By Michael Broihier
The H1N1 influenza virus has fallen out of the news since it first entered the US earlier this spring, but local, state and federal governments and agencies continue to work behind the scenes preparing for the possibility that the flu will roar back this fall, more widespread and more virulent. While many rightfully question the media feeding frenzy that accompanied the initial outbreak, it is dangerous to begin thinking the threat has past.
In 1918 the spring pandemic infection rates were high, but death rates were similar to the seasonal flu. When the second wave of infection hit in the fall death rates soared, and that is what all of the health agencies from your local hospital to the World Health Organization have been preparing for. Here in Lincoln County there are two efforts underway to avoid the flu pandemic or mitigate its results.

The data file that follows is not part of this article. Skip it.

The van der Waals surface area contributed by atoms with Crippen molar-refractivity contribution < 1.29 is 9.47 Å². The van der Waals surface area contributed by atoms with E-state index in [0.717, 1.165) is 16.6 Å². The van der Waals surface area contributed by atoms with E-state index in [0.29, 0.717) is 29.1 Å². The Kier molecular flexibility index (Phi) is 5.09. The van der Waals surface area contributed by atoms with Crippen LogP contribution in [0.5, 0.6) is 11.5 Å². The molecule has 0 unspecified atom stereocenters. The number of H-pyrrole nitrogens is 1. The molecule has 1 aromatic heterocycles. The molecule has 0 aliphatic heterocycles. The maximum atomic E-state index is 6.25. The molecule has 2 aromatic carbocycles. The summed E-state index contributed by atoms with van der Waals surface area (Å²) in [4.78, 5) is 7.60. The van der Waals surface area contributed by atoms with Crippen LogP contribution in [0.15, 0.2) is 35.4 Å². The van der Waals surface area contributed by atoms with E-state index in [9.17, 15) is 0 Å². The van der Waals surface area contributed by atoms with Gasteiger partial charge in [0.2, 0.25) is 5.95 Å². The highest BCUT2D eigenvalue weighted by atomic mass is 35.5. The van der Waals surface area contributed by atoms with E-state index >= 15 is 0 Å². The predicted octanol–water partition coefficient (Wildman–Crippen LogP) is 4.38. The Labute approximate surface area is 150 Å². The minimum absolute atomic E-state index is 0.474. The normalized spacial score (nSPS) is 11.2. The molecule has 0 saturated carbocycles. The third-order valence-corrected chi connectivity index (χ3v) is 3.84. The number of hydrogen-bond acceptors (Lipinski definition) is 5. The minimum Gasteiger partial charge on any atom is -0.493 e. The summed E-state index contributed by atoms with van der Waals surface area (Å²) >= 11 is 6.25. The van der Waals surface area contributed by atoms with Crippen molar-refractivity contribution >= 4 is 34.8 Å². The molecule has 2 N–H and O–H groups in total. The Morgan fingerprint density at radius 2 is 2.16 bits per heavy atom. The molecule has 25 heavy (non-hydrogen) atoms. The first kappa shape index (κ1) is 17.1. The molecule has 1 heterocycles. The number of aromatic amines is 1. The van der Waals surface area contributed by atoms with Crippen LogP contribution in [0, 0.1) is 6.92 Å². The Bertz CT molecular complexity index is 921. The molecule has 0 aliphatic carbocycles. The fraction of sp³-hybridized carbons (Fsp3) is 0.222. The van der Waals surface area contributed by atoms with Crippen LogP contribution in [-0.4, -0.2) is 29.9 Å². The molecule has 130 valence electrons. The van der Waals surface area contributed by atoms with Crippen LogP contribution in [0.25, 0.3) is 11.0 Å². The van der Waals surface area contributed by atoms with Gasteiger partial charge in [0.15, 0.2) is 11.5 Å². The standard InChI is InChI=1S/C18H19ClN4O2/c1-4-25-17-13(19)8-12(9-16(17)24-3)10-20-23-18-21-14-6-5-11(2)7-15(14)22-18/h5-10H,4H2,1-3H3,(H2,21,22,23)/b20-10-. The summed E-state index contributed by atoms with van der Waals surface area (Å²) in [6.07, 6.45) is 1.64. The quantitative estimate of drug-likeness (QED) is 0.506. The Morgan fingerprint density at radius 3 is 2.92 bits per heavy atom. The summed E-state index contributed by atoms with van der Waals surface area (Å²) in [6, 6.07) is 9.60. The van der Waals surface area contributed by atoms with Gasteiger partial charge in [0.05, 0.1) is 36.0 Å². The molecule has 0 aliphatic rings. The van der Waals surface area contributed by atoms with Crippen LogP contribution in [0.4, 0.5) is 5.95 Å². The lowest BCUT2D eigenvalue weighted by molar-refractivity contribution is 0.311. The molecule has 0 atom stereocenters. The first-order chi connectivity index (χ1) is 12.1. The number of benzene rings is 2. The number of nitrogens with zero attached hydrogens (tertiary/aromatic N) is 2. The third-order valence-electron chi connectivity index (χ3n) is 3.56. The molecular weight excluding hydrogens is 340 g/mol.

The Centers for Disease Control and Prevention (CDC) completed final formulation for a vaccine early in June and are working closely with US pharmaceutical manufacturers to ensure an ample supply of the vaccine in the fall. The Lincoln County Health Department has been planning to establish Points of Distribution Sites (PODS) to efficiently administer the flu vaccine when it becomes available. By using PODS, the department hopes to make access to vaccines easier and safer for both the recipient and the care giver. The PODS will allow the vaccinations to be distributed without bringing thousands of people into crowded doctors' offices and hospital waiting rooms, possibly exposing them to the virus they wish to avoid.